On The Banks of the Baghmati

More than 8,000 miles away from home, a woman gains a new perspective
on the nature of living, dying and her own diagnosis of cancer.

By Cynthia Ryan

Standing on the banks of the Baghmati River at Pashupatinath Temple, the oldest Shiva shrine in Nepal and one of the region’s most holy sites, I can’t quite decide where to direct my attention.  An irresistible feature of Kathmandu—both the city and the surrounding valley—is the constant deluge of sensations, from the incessant blaring of horns by taxi and rickshaw drivers to the colorful wares sold by street venders. Amid the chaos at Pashupatinath, where pilgrims come to give puja, celebrate life and bid farewell to the dead, I feel uncharacteristically at home.

I had embarked on Pashupatinath out of cultural curiosity about Hindu rites of passage, but I left with a clearer sense of my own place in the world. More than 8000 miles away from Birmingham, my cancer journey changed course.

Snapshots of Nepalese Life

The grounds at Pashupatinath were crowded as usual that Wednesday morning in July when our group climbed out of the van designated “for tourists only.” Accompanied by my colleague from art history, Cathleen Cummings, students participating in the UAB in Nepal study away program, and our local guide Sakar, I encountered people caught up in the busyness of Nepalese life—happening across the occasional goat, dog, monkey and cow along the way.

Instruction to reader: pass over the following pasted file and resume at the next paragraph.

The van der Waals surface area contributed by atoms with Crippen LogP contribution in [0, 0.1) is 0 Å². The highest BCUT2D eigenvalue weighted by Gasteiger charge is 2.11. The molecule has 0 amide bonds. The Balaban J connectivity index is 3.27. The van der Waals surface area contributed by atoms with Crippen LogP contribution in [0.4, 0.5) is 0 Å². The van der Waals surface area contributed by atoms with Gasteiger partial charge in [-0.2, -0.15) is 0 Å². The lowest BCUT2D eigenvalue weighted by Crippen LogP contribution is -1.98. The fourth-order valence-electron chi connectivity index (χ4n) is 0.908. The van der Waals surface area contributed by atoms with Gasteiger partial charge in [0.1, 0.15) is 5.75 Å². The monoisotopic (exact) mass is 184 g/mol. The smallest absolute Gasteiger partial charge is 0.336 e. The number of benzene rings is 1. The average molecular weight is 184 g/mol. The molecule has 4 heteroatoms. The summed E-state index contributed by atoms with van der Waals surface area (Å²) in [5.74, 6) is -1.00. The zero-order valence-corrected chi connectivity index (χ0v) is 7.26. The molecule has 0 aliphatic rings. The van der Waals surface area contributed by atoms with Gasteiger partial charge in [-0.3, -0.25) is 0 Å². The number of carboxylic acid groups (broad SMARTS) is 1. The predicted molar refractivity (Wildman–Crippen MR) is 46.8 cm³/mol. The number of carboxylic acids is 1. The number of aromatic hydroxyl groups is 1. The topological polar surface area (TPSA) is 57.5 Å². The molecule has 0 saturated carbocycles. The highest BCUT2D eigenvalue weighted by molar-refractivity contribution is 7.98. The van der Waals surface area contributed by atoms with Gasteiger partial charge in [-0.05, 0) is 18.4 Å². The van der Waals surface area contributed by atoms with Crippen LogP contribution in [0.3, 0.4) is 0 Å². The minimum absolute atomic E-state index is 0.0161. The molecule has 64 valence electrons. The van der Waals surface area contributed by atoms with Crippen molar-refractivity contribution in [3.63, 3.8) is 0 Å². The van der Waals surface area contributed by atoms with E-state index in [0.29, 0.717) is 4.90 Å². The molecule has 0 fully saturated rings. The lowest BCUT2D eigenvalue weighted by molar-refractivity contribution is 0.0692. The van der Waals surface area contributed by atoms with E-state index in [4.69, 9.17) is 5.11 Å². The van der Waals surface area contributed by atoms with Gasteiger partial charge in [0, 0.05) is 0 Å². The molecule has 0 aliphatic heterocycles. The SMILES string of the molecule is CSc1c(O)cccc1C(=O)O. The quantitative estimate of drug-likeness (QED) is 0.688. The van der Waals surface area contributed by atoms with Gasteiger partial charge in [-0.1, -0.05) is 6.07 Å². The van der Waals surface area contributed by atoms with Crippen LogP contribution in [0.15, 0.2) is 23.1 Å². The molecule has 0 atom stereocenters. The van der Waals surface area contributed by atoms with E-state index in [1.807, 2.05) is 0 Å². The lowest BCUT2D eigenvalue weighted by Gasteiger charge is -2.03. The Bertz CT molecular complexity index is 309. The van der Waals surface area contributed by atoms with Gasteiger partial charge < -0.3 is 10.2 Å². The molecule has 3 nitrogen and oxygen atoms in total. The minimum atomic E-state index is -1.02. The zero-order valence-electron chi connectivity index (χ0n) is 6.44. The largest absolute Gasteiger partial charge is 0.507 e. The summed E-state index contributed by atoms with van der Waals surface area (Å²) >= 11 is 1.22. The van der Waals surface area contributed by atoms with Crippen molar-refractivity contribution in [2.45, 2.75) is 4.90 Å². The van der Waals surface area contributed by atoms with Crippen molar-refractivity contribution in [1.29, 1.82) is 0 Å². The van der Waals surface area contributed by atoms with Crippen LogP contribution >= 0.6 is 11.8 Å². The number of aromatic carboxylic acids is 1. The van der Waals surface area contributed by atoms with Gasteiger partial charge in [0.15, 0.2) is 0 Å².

We stopped to pay the entrance fee for foreigners, collect our brochures and offer a biscuit to a lonely cow grazing at the front gates before finding ourselves facing a group of holy women gathered beneath a covered pavilion.

Making our way to the main shrine, we paused to converse with a family celebrating a head-shaving ceremony, a common rite of passage for young children in this part of the world. As the child’s hair fell to the ground in clumps, I thought back to my daughters’ climactic first trips to the hair salon where they sacrificed just an inch or two as opposed to a full head of hair.

A few short steps brought us to the central shrine. Only Sakar was allowed to enter here since the rest of us weren’t Hindus. From outside the gate, we gazed upon the immense, gold-gilded bull Nandi seated before the linga, a phallic symbol representing Shiva. I had seen Nandi in a similar pose in many temples throughout Nepal and India, but never one quite this magnificent.

Finally, we reached the Baghmati River, stopping in a hospice at the water’s edge that serves the indigent with no place else to go. While some come to this facility to receive care and then return home, more come to die. I stood briefly by the bedside of a 78-year-old man diagnosed with terminal cancer who was no longer responding to the voices of his children. A host of family members encircled him, one of his sons gently grasping his hand and quietly chanting a mantra to guide his departing soul.

After offering a quiet prayer of my own and attempting to process the magnitude of what was happening in this room, I descended the hospice steps to discover a flurry of activity and emotion along the ancient banks of the Baghmati.


“A funeral is starting,” Peter, one of the students from our group, whispered as I landed on the bottom stair.

Just a few feet away, I saw a body wrapped in the ceremonial colors of yellow and orange laid out on a bamboo ladder. As the ladder was transferred to a sloped area leading into the water, our group decided to cross over the bridge to observe the ceremony from the other side.

Whereas the many Catholic funerals I have attended since childhood are etched in my mind as prolonged exercises in controlled mourning, the ceremony I observed from my post across the river was swift, raw and oddly comforting to me.